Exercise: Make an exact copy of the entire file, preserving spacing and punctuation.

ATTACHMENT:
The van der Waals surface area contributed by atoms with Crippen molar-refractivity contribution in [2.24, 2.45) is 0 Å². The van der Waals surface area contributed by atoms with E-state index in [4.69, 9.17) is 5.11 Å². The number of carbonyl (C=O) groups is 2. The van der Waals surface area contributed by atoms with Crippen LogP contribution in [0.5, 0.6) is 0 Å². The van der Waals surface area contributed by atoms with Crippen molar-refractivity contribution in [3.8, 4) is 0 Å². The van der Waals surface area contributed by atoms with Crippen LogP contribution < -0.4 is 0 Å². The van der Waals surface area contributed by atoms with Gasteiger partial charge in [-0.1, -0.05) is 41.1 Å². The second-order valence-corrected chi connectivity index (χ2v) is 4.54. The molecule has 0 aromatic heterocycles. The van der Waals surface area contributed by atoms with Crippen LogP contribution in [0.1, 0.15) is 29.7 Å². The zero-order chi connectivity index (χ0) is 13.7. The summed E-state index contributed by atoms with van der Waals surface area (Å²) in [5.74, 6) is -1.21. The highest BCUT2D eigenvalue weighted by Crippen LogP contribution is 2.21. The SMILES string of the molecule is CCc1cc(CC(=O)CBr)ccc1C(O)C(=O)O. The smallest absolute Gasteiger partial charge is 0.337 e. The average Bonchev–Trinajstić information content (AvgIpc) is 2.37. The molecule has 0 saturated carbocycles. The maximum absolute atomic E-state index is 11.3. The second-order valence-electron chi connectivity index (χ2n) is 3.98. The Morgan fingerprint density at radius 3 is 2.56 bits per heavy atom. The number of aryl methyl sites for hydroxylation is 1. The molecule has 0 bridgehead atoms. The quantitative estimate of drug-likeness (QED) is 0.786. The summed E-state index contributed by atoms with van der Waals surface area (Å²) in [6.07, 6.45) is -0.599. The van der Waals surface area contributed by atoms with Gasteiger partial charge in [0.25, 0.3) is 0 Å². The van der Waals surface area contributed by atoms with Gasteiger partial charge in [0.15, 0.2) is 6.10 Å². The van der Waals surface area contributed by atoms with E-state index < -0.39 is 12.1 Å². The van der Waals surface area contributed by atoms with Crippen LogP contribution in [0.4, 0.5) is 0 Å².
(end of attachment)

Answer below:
The van der Waals surface area contributed by atoms with Crippen molar-refractivity contribution in [2.24, 2.45) is 0 Å². The van der Waals surface area contributed by atoms with E-state index in [4.69, 9.17) is 5.11 Å². The number of carbonyl (C=O) groups is 2. The van der Waals surface area contributed by atoms with Crippen LogP contribution in [0.5, 0.6) is 0 Å². The van der Waals surface area contributed by atoms with Crippen molar-refractivity contribution in [3.8, 4) is 0 Å². The van der Waals surface area contributed by atoms with Crippen LogP contribution < -0.4 is 0 Å². The van der Waals surface area contributed by atoms with Gasteiger partial charge in [-0.1, -0.05) is 41.1 Å². The second-order valence-corrected chi connectivity index (χ2v) is 4.54. The molecule has 0 aromatic heterocycles. The van der Waals surface area contributed by atoms with Crippen LogP contribution in [0.1, 0.15) is 29.7 Å². The zero-order chi connectivity index (χ0) is 13.7. The summed E-state index contributed by atoms with van der Waals surface area (Å²) in [5.74, 6) is -1.21. The highest BCUT2D eigenvalue weighted by Crippen LogP contribution is 2.21. The SMILES string of the molecule is CCc1cc(CC(=O)CBr)ccc1C(O)C(=O)O. The smallest absolute Gasteiger partial charge is 0.337 e. The average Bonchev–Trinajstić information content (AvgIpc) is 2.37. The molecule has 0 saturated carbocycles. The maximum absolute atomic E-state index is 11.3. The second-order valence-electron chi connectivity index (χ2n) is 3.98. The Morgan fingerprint density at radius 3 is 2.56 bits per heavy atom. The number of aryl methyl sites for hydroxylation is 1. The molecule has 0 bridgehead atoms. The quantitative estimate of drug-likeness (QED) is 0.786. The summed E-state index contributed by atoms with van der Waals surface area (Å²) in [6.07, 6.45) is -0.599. The van der Waals surface area contributed by atoms with Gasteiger partial charge in [0.25, 0.3) is 0 Å². The van der Waals surface area contributed by atoms with Gasteiger partial charge in [0.15, 0.2) is 6.10 Å². The van der Waals surface area contributed by atoms with E-state index < -0.39 is 12.1 Å². The van der Waals surface area contributed by atoms with Crippen LogP contribution in [0.4, 0.5) is 0 Å².